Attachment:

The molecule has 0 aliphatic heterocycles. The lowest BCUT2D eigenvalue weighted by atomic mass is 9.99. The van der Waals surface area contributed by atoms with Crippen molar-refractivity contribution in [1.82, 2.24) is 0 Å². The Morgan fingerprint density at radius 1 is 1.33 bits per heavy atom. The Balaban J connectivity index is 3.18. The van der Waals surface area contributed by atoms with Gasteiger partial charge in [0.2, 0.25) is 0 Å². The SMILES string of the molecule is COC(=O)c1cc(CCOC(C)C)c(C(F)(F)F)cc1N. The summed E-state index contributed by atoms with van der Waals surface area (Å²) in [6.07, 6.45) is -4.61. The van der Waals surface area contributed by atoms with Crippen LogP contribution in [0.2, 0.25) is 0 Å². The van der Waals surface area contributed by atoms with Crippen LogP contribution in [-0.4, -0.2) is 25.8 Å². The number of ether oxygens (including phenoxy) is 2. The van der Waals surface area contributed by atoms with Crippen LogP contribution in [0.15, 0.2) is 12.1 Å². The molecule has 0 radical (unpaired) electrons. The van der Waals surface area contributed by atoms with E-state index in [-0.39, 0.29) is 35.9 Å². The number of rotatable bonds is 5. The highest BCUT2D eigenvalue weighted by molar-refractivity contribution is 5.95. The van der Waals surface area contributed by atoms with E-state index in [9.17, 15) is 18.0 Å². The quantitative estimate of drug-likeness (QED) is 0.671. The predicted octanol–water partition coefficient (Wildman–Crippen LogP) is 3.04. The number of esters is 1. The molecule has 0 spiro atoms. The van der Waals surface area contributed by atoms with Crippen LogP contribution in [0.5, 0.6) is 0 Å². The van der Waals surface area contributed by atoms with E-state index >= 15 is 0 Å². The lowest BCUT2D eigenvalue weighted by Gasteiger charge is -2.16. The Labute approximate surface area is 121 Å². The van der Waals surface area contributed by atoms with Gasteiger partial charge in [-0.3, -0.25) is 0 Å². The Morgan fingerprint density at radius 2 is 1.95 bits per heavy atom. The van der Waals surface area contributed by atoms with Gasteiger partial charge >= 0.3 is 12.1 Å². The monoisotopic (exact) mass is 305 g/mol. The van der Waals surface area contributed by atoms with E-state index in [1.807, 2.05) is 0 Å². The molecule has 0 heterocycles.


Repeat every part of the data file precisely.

The molecule has 0 aliphatic heterocycles. The lowest BCUT2D eigenvalue weighted by atomic mass is 9.99. The van der Waals surface area contributed by atoms with Crippen molar-refractivity contribution in [1.82, 2.24) is 0 Å². The Morgan fingerprint density at radius 1 is 1.33 bits per heavy atom. The Balaban J connectivity index is 3.18. The van der Waals surface area contributed by atoms with Gasteiger partial charge in [0.2, 0.25) is 0 Å². The SMILES string of the molecule is COC(=O)c1cc(CCOC(C)C)c(C(F)(F)F)cc1N. The summed E-state index contributed by atoms with van der Waals surface area (Å²) in [6.07, 6.45) is -4.61. The van der Waals surface area contributed by atoms with Crippen LogP contribution in [0.2, 0.25) is 0 Å². The van der Waals surface area contributed by atoms with Crippen LogP contribution in [-0.4, -0.2) is 25.8 Å². The number of ether oxygens (including phenoxy) is 2. The van der Waals surface area contributed by atoms with Crippen LogP contribution in [0.15, 0.2) is 12.1 Å². The molecule has 0 radical (unpaired) electrons. The van der Waals surface area contributed by atoms with E-state index in [-0.39, 0.29) is 35.9 Å². The number of rotatable bonds is 5. The highest BCUT2D eigenvalue weighted by molar-refractivity contribution is 5.95. The van der Waals surface area contributed by atoms with E-state index in [9.17, 15) is 18.0 Å². The quantitative estimate of drug-likeness (QED) is 0.671. The predicted octanol–water partition coefficient (Wildman–Crippen LogP) is 3.04. The number of esters is 1. The molecule has 0 spiro atoms. The van der Waals surface area contributed by atoms with Crippen LogP contribution in [0.5, 0.6) is 0 Å². The van der Waals surface area contributed by atoms with E-state index >= 15 is 0 Å². The lowest BCUT2D eigenvalue weighted by Gasteiger charge is -2.16. The Labute approximate surface area is 121 Å². The van der Waals surface area contributed by atoms with Gasteiger partial charge in [-0.3, -0.25) is 0 Å². The Morgan fingerprint density at radius 2 is 1.95 bits per heavy atom. The van der Waals surface area contributed by atoms with Gasteiger partial charge >= 0.3 is 12.1 Å². The monoisotopic (exact) mass is 305 g/mol. The van der Waals surface area contributed by atoms with E-state index in [1.807, 2.05) is 0 Å². The molecule has 0 heterocycles.